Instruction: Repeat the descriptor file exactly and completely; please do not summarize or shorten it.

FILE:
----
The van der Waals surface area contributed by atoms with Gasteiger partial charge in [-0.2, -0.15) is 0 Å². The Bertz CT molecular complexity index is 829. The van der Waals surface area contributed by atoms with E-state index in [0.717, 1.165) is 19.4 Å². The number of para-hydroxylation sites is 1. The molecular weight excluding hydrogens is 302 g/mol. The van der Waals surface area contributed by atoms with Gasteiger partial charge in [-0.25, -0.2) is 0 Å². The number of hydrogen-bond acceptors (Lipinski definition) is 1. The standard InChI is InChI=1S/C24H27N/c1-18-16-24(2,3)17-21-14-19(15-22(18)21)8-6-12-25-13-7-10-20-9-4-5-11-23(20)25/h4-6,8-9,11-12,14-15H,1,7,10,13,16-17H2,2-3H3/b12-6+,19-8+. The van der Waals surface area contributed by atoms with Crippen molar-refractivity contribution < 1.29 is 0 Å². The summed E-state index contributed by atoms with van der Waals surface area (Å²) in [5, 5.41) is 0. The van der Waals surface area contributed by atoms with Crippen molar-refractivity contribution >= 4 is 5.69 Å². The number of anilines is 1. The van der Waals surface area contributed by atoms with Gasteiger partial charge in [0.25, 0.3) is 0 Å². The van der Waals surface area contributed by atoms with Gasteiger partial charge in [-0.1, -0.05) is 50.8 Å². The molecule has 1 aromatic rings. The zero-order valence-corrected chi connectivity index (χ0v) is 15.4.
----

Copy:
The van der Waals surface area contributed by atoms with Gasteiger partial charge in [-0.2, -0.15) is 0 Å². The Bertz CT molecular complexity index is 829. The van der Waals surface area contributed by atoms with E-state index in [0.717, 1.165) is 19.4 Å². The number of para-hydroxylation sites is 1. The molecular weight excluding hydrogens is 302 g/mol. The van der Waals surface area contributed by atoms with Gasteiger partial charge in [-0.25, -0.2) is 0 Å². The number of hydrogen-bond acceptors (Lipinski definition) is 1. The standard InChI is InChI=1S/C24H27N/c1-18-16-24(2,3)17-21-14-19(15-22(18)21)8-6-12-25-13-7-10-20-9-4-5-11-23(20)25/h4-6,8-9,11-12,14-15H,1,7,10,13,16-17H2,2-3H3/b12-6+,19-8+. The van der Waals surface area contributed by atoms with Crippen molar-refractivity contribution < 1.29 is 0 Å². The summed E-state index contributed by atoms with van der Waals surface area (Å²) in [5, 5.41) is 0. The van der Waals surface area contributed by atoms with Crippen molar-refractivity contribution >= 4 is 5.69 Å². The number of anilines is 1. The van der Waals surface area contributed by atoms with Gasteiger partial charge in [0.25, 0.3) is 0 Å². The van der Waals surface area contributed by atoms with Gasteiger partial charge in [-0.1, -0.05) is 50.8 Å². The molecule has 1 aromatic rings. The zero-order valence-corrected chi connectivity index (χ0v) is 15.4.